d) talent volunteers - one of the workshops at the National Conference focused on the concept of Talent Volunteers. The presenters showed how most volunteer recruitment advertising focuses on the soft side of volunteerism. This conveys a message that you either become a tutor/mentor or do some other form of hands-on project, or you don't volunteer. While we need dedicated people to volunteer time as tutors/mentors, we also need people to volunteer time as accountants, planners, communicators, tech support, fund raisers, etc. If we can recruit more people to help build the infrastructure of tutor/mentor programs we can expand the support for staff, students and volunteers and come closer to achieving our goals. Imagine the National Mentoring Month campaign being "Who built your web site? instead of "Who mentored you?"

e) elearning/collaboration mentality - there is so little time to network and learn from others, yet is it this process of constantly learning from others that leads to on-going quality improvement. Very few organizations are building this into their strategy. While there were over 2,000 people in Washington last week, most of us only met a few of these people, or attended a few of the workshops being offered. I was in a forum hosted by David Eisner, President of the Corporation for National Service, and Bob Goodwin, President of the Points of Light Foundation. While a few people got to ask questions, most did not. If the discussion had also had an internet component, such as at or, many of us could have continued to ask questions and network with each other in the weeks and months after the conference. Until we learn to link the Internet with our face-to-face strategies, we will not maximize the potential we have to mobilize the army of volunteers, and donors, who are needed to solve problems and strengthen America.

f) spatial thinking - we need to teach people to use maps to show all of the places in big cities like Chicago where tutor/mentor programs are needed, and where existing programs are located. Without the map most cities focus on just a few programs, or a few neighborhoods. This means most kids do not have access to services and most programs are constantly struggling to stay in business. We also need charts and blueprints that show all of the different ways volunteers can be involved in a charity, and the continuous support kids need, from many people, to be starting jobs and careers by age 25.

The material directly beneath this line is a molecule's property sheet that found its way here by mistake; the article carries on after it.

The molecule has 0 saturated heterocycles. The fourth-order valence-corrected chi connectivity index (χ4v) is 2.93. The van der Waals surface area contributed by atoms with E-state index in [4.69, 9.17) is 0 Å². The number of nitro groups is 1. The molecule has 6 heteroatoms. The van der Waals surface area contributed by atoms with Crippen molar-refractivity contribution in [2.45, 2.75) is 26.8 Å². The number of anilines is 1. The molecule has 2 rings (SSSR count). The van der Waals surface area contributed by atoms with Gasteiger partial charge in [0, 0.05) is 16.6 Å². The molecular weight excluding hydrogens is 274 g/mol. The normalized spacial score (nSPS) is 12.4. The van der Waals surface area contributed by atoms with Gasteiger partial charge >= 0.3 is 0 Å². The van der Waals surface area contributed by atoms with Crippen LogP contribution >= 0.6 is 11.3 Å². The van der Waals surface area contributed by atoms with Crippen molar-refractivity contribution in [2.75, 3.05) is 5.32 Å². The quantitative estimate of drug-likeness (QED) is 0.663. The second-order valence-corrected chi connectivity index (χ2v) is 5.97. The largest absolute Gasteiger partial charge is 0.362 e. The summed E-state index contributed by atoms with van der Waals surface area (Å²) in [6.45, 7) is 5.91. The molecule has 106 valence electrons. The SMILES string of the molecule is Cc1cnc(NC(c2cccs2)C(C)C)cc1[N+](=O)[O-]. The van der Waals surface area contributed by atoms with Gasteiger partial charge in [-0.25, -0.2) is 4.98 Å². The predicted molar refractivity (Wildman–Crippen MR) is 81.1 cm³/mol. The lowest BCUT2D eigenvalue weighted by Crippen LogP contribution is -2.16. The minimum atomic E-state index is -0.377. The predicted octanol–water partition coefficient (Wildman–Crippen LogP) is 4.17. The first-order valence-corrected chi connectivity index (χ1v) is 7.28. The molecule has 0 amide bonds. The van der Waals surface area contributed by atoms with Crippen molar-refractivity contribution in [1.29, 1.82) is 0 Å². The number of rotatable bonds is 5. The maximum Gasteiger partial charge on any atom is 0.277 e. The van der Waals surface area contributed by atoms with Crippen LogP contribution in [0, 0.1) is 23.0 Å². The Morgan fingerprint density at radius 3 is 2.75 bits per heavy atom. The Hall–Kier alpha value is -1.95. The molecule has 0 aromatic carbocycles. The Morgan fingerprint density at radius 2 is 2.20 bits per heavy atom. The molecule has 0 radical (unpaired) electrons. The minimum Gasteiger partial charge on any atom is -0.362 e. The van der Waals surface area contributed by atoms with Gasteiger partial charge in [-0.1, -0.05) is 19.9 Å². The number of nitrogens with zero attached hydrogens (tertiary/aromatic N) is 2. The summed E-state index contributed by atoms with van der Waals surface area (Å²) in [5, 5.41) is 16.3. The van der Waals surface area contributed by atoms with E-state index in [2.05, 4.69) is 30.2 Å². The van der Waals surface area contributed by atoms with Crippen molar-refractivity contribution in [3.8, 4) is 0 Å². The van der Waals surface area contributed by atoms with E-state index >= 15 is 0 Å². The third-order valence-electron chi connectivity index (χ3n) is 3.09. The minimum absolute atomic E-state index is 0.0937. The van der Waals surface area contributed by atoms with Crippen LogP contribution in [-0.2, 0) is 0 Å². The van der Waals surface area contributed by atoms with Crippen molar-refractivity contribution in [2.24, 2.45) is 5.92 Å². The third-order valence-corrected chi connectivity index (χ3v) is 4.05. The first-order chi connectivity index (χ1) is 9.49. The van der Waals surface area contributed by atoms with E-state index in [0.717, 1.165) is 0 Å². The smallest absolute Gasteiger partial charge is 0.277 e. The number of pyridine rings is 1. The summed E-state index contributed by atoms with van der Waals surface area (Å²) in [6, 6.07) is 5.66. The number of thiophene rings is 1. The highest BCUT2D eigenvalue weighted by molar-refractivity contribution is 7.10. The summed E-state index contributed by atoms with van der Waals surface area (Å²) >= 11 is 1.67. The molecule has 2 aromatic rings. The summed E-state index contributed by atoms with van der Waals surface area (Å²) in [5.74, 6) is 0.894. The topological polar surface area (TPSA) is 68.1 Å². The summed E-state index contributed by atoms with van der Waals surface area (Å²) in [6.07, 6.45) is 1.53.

While I share this information with tutor/mentor leaders around the country, I also share it with the volunteers in the tutor/mentor program I lead in Chicago ( Many of the volunteers we recruited for Cabrini Connections between 1993 and today have offered time and talent and treasure to help us build the services we offer through the Tutor/Mentor Connection. If volunteers from one small program can have this much of an impact, my belief is that hundreds of volunteers from dozens of connected programs can have an even greater impact. My goal is that other volunteer-based organizations adopt this "we" instead of me strategy. It's the only way we will ever get enough people together to build the better operating system that I dream of.

While one of the featured speakers at the National Conference was Jon Bon Jovi, another was David Lauren of Both men talked about making volunteerism "hip". Bon Jovi said it was his goal to make volunteerism "the new Black". Polo Jeans has launched a product and ad campaign that converts this vision to action. I went back to Chicago and told my daughter that she could buy her Back to School Jeans at Polo, even though they might cost more, because I want to support this campaign. That's the only way we can motivate hundreds of other companies to duplicate the thinking behind this campaign.

These are all just my opinions. We're trying to make this vision a reality through the work we do in the Tutor/Mentor Connection and at Cabrini Connections. If you agree with these opinions, join us. If you disagree, post your ideas on a web site and let us take a look at your strategy. We can improve what we do if we can learn from you. You can improve what you do if you can learn from us and from other organizations that operate the same way. If you know of other companies who are even more effective than Polo Jeans in making volunteerism "hip" and in drawing attention to volunteer-based organizations, please add the web site link to the new Tutor/Mentor Connection portal.

Daniel F. Bassill
President, Cabrini Connections, Tutor/Mentor Connection